The lateral plasma membrane of the outer hair cells of the organ of Corti contain "force-generation units" composed of small domains of a semicrystalline array of motor proteins. Pillars, connecting these motor proteins to an actin-spectrin meshwork inside the membrane, convey the forces generated in the plane of the membrane to the cell's interior. We propose that the pillars are composed of the anion-exchanger protein and 4.1-band proteins, but it's unclear whether these proteins are just force conveyors or are themselves the motor proteins.
Scientists studying cell motility have traditionally focused on conspicuous systems, such as muscle cells or cilia. These investigators have succeeded in identifying motors -- the mechanisms whereby chemical changes are converted into movement. But in the past decade, otologists studying the cells responsible for human hearing have discovered a much less conspicuous type of cell motion: a membrane-based contraction of the outer auditory hair cells.
Our laboratory has discovered and is now investigating the unique molecular mechanism underlying the operation of this most recently described cellular motor. This mechanism could be important in a variety of movements controlled by the cellular membrane, and is likely to prove vital to our understanding of the cellular basis of hearing disorders.
Historically, several lines of evidence have suggested that the hair cells of the mammalian hearing organ -- "the organ of Corti" -- are not simply passive transducers but also serve as amplifiers of the mechanical input they receive. As early as 1948, Gold (1) predicted that some active mechanical process must take place to overcome the damping effects that occur inside the fluid-filled cochlea, thus permitting a high degree of subjective frequency discrimination. He postulated that sound might emanate from the ear as a byproduct of the amplification process. In 1978, Kemp (2) recorded acoustic emissions from the human ear that were evoked by an acoustic-click stimulus. This discovery gave experimental support to the theory of an active cochlea. Recently, several reports have provided data about the way auditory hair cells can amplify sound within the cochlea. Propelling this renewed excitement in auditory research is our discovery of a novel force-generation mechanism located in the lateral plasma membrane of the outer hair cells of the organ of Corti in the cochlea. During sound stimulation, this membrane-based, voltage-dependent motor is capable of providing mechanical feedback that appears to modulate the sensory transduction response of inner hair cells, which are responsible for the bulk of sound detection and discrimination.
Sensory Transduction in Hair Cells
Hair cells are the receptors that convert mechanical movements into electrical signals in the auditory and vestibular sensory organs of the inner ear. These sensory cells were named "hair cells" because of the bundle of sensory stereo cilia -- resembling hairs -- that projects vertically from the apical cell surface. Each "hair" bundle is composed of about 100 stereo cilia (1 to 5 m long) and the hairs of each bundle are grouped in a staircase-like arrangement. The tips of the shorter hairs are connected to the sides of their longer neighbors by thin cables called tip-links (3). During an incoming mechanical stimulus, the hair bundle tilts toward the taller cilia, stretching the tip-links. Each stretched tip-link pulls open a mechanically gated ion channel, allowing an influx of cations that depolarize the cell by tens of millivolts (3). This depolarization is transmitted to the central nervous system by excited afferent synaptic connections.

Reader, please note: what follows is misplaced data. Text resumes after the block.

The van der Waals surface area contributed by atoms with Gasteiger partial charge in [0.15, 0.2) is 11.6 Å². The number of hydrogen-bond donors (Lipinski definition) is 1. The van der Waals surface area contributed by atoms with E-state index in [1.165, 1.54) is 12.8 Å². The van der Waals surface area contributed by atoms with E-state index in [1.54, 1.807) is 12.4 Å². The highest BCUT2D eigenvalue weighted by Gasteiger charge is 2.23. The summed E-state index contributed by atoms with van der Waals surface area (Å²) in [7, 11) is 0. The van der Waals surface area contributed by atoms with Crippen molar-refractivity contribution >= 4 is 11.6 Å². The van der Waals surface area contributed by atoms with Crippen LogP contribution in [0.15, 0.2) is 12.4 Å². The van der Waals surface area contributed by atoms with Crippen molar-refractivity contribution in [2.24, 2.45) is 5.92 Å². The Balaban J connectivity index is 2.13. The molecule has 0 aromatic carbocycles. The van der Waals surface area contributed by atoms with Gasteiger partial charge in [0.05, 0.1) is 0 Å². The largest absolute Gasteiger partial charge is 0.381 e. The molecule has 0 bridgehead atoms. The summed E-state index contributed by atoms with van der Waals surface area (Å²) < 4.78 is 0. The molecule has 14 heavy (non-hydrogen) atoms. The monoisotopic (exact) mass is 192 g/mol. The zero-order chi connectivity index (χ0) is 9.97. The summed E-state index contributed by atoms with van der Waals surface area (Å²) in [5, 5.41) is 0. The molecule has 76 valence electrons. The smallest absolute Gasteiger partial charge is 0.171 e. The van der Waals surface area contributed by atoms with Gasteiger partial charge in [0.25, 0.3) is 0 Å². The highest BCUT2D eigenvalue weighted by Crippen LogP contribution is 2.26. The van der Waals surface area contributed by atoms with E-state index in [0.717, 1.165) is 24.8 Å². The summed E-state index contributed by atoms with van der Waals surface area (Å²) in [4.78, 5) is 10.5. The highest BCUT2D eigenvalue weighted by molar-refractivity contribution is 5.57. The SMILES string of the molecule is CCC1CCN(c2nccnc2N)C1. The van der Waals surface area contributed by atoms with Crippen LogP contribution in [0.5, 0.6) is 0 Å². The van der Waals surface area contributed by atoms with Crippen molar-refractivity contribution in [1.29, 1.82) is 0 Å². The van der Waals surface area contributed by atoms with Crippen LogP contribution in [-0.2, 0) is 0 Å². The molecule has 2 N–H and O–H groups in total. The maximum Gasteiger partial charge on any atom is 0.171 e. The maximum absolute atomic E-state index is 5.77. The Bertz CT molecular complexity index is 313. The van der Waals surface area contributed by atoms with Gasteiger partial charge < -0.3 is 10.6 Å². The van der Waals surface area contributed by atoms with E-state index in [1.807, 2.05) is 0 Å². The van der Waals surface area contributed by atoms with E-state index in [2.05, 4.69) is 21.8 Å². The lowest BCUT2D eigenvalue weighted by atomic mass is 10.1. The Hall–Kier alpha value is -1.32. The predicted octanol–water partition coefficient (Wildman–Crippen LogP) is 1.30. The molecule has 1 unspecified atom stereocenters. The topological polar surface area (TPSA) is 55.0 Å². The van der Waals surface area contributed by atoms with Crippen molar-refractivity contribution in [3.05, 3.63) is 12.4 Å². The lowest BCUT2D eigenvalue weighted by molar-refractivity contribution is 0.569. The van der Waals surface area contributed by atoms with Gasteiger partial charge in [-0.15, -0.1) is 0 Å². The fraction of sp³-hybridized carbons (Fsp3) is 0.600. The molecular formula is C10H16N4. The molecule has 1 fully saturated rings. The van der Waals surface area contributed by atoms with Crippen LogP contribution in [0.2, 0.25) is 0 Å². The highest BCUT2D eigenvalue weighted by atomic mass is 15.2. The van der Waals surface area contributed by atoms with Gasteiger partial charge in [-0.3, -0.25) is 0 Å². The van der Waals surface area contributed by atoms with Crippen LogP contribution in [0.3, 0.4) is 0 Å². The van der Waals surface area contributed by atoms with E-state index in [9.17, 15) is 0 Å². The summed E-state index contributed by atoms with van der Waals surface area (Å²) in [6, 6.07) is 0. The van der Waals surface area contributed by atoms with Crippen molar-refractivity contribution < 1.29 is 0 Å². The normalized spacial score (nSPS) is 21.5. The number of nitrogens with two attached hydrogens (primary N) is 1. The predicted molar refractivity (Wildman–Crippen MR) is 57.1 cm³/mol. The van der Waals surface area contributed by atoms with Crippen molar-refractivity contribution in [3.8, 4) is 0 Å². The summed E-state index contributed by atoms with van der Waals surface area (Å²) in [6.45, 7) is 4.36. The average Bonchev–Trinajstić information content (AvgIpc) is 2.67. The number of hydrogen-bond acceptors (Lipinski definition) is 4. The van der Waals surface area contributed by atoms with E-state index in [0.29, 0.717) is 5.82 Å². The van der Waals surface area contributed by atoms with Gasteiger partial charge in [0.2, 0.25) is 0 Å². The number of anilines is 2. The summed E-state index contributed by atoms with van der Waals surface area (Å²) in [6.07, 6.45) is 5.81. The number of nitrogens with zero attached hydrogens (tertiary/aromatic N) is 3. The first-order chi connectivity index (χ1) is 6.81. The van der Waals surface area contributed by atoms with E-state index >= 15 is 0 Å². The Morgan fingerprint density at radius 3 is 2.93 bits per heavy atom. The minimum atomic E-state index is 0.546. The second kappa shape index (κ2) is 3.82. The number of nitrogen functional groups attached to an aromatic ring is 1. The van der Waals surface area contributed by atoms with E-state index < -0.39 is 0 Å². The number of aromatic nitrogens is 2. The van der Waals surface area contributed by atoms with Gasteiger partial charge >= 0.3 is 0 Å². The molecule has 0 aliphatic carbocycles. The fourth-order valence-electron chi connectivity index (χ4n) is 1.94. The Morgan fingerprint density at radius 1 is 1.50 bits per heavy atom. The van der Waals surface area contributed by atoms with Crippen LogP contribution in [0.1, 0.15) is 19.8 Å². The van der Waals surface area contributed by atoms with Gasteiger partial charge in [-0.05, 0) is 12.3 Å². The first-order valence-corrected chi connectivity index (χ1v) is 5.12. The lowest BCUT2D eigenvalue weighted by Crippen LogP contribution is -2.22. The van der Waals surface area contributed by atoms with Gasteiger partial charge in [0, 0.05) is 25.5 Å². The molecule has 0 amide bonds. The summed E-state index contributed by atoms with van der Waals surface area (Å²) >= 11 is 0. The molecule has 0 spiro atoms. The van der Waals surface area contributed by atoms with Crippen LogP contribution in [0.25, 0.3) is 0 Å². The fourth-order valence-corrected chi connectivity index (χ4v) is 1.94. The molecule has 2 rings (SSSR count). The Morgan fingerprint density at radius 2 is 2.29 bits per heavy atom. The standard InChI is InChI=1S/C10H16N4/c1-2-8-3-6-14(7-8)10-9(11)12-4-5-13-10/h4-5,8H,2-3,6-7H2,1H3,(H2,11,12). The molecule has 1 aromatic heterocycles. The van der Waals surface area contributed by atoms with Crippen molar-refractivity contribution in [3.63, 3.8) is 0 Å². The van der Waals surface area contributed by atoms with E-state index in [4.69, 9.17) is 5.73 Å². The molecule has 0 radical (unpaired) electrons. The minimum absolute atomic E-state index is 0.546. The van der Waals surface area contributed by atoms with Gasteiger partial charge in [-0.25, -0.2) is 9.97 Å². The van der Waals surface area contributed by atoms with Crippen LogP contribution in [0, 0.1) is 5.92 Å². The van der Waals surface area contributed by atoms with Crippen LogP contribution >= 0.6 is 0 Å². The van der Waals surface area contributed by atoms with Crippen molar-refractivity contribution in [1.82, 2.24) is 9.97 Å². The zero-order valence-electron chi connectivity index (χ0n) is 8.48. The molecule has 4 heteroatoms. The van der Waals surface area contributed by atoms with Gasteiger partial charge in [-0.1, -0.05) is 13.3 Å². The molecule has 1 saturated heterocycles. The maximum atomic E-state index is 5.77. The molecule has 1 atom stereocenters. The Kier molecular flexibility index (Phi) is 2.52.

Outer Hair Cells of the Mammalian Cochlea
In the mammalian cochlea, pure tone stimulation evokes mechanical waves that travel through the organ of Corti, from the base of the basilar membrane toward its apex, peaking in amplitude at a specific point along the organ's approximately 3-cm-long path. Inner and outer hair cells of the mammalian cochlea distributed in parallel rows along the length of the basilar membrane cooperate to analyze this wave. The row of inner hair cells is wired with afferent innervation and delivers the bulk of auditory sensory information to the brain. The three or more rows of outer hair cells in mammals receive only about 5% of the afferent innervation (4) but possess extensive efferent innervation. Outer hair cells were a complete enigma until the mid-1980s, when Brownell and others discovered that the cells boast an unusual talent: the ability to change length when subjected to changes in membrane potential. Both inner and outer hair cells respond to vibrations by producing such a change in membrane potential (5,8). However, only outer hair cells are also equipped to do the opposite, that is, to vibrate in response to a change in membrane potential, lengthening and shortening with small changes in membrane potential.
Another important difference between inner and outer hair cells is their location in the organ of Corti. Inner hair cells are located near the attachment site of the basilar membrane, an area where the membrane vibrates very little. Outer hair cells have a long, cylindrical shape and are positioned above the section of the basilar membrane that vibrates the most in response to sound. Researchers now believe that the outer hair cells can increase basilar-membrane vibrations by making contact with this sensitive section of the membrane as it vibrates, an action analogous to pushing a child on a swing. The outer hair cells could thus act like miniature amplifiers, sustaining the vibrations of the basilar membrane. This mechanism can indeed generate forces large enough to influence the basilar membrane (9) and can operate at frequencies that span the range of those produced by the human voice.